Predicting which way the loonie is going these days is a fool’s game, but one thing seems certain: B.C.’s low-currency advantage is gone forever
The B.C. economy, like that of the rest of Canada, enjoyed a security blanket back when the loonie was worth less than 70 cents U.S. It helped keep export figures high and workers employed. Now, like a hit of cold morning air, our blanket is gone. And looking at B.C.’s economy today reveals something many of us see when we peer into the mirror each morning: we’re not in as good shape as we should be.
By giving Canadian companies a price advantage overseas, the low Canadian currency has historically allowed us to grow a bit soft around the sides. Too many of our systems are old-fashioned; too much equipment out of date. The output Canada gets per hour worked trails that of most of the developed world, with B.C. trailing further still. And so a discussion about currency naturally evolves into a far-ranging examination of B.C.’s strengths and weaknesses, be it in our business hardware, our leadership or in our distinctive West Coast culture.
Sharing their insight are Daniel Muzyka, dean of UBC’s Sauder School of Business; Jock Finlayson, executive vice-president of policy for the Business Council of B.C.; and Craig Williams, vice-president of B.C. for Canadian Manufacturers & Exporters (CME).
We can’t predict exactly what the loonie will do in the future, but how likely is it that being near parity will have a serious effect on businesses in B.C. in the long term?
MUZYKA: It is going to have an impact. We lived through a long period in Canada when we were down to 63 cents to the U.S. dollar; it made a very depressed currency. That’s a great way to boost your exports, and it’s a great way to create the illusion of progress in wages and salaries, but over the long term it’s not sustainable. We didn’t need to be as productive, we didn’t need to appear as competitive, and now with this change in the currency – likely a sustained currency change – we find ourselves at an interesting juncture, where we are having to deal more with productivity issues that have been lingering in the economy. And we’ll have to deal with dislocation in the economy in terms of which industries are more viable.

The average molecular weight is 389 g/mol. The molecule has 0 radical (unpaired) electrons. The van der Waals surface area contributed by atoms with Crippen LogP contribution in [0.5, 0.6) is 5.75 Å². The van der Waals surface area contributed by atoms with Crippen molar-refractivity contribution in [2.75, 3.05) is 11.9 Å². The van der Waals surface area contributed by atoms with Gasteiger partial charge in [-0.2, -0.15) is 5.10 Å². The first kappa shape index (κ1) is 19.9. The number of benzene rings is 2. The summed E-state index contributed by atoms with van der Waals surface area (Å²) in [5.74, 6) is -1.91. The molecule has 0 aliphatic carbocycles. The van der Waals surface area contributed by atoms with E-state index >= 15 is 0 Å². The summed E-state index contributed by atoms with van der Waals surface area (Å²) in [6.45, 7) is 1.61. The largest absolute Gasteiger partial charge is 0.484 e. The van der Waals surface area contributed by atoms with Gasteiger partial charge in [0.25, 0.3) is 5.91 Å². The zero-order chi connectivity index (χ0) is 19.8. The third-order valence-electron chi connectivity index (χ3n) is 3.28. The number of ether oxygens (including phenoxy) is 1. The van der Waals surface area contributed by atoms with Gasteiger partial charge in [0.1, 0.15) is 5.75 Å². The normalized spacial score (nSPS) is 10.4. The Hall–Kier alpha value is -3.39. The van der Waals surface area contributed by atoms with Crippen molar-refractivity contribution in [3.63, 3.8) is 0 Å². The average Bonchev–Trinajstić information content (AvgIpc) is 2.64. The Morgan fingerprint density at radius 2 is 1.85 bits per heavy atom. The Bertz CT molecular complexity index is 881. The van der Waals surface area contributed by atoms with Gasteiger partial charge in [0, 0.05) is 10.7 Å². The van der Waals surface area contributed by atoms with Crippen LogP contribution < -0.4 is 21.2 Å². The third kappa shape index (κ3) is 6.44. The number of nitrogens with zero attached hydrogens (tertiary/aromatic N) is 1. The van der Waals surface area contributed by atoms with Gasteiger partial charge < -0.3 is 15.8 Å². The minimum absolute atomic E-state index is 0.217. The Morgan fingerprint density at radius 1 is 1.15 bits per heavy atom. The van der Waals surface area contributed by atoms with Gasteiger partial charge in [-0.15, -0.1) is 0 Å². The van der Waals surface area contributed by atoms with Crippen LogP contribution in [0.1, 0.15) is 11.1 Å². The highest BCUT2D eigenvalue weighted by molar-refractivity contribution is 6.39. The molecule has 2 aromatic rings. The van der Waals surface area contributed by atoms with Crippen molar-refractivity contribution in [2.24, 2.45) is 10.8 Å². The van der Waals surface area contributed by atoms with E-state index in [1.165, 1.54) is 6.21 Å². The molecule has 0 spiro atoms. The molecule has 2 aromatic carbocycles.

FINLAYSON: I’ve been surprised that business has not been as affected as I might have thought. I don’t think very many Canadian companies have business strategies that are going to rely on a lower dollar to survive. I think that’s been beaten out of them by the steady appreciation we’ve seen. I don’t hear as many businesspeople complaining the currency is too high or urging the central bank to do something about it, and I think our companies have realized that this isn’t something we’re going to be able to control and they do need to compete.
All of the export-oriented industries will face some kind of a hit certainly, but it’s not as simple as it used to be. The rise of the global supply chain means there’s a lot more import content in what we produce, so you’re getting squeezed on your selling margins but you’re actually benefiting on the cost of your inputs. The impact of the currency on business is a more complicated story than it was 20 years ago.